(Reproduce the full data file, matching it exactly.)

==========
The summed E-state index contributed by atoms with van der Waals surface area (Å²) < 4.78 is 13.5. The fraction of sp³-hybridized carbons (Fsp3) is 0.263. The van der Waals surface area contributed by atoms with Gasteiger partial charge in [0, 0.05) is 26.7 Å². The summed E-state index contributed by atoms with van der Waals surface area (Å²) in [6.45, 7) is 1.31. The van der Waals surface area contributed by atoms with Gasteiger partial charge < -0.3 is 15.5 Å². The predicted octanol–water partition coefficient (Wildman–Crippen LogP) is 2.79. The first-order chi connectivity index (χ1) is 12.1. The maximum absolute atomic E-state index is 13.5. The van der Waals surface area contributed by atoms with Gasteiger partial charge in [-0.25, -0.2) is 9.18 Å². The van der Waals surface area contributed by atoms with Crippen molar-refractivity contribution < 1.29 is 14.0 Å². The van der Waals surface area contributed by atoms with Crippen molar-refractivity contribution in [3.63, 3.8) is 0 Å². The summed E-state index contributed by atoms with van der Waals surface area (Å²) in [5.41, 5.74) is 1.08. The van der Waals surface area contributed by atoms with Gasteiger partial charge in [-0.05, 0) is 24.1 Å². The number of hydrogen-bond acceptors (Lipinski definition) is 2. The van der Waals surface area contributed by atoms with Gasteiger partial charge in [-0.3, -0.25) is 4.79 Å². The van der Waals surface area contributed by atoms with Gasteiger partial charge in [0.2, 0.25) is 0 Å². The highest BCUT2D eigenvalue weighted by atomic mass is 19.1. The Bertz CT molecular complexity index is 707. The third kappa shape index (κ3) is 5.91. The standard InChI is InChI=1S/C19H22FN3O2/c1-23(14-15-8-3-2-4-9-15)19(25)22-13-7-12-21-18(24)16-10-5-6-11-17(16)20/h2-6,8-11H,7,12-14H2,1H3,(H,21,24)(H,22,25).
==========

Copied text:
The summed E-state index contributed by atoms with van der Waals surface area (Å²) < 4.78 is 13.5. The fraction of sp³-hybridized carbons (Fsp3) is 0.263. The van der Waals surface area contributed by atoms with Gasteiger partial charge in [0, 0.05) is 26.7 Å². The summed E-state index contributed by atoms with van der Waals surface area (Å²) in [6.45, 7) is 1.31. The van der Waals surface area contributed by atoms with Gasteiger partial charge < -0.3 is 15.5 Å². The predicted octanol–water partition coefficient (Wildman–Crippen LogP) is 2.79. The first-order chi connectivity index (χ1) is 12.1. The maximum absolute atomic E-state index is 13.5. The van der Waals surface area contributed by atoms with Gasteiger partial charge in [-0.25, -0.2) is 9.18 Å². The van der Waals surface area contributed by atoms with Crippen molar-refractivity contribution < 1.29 is 14.0 Å². The van der Waals surface area contributed by atoms with Crippen molar-refractivity contribution in [3.63, 3.8) is 0 Å². The summed E-state index contributed by atoms with van der Waals surface area (Å²) in [5.41, 5.74) is 1.08. The van der Waals surface area contributed by atoms with Gasteiger partial charge in [-0.05, 0) is 24.1 Å². The number of hydrogen-bond acceptors (Lipinski definition) is 2. The van der Waals surface area contributed by atoms with Gasteiger partial charge in [-0.3, -0.25) is 4.79 Å². The van der Waals surface area contributed by atoms with Gasteiger partial charge in [0.2, 0.25) is 0 Å². The highest BCUT2D eigenvalue weighted by atomic mass is 19.1. The Bertz CT molecular complexity index is 707. The third kappa shape index (κ3) is 5.91. The standard InChI is InChI=1S/C19H22FN3O2/c1-23(14-15-8-3-2-4-9-15)19(25)22-13-7-12-21-18(24)16-10-5-6-11-17(16)20/h2-6,8-11H,7,12-14H2,1H3,(H,21,24)(H,22,25).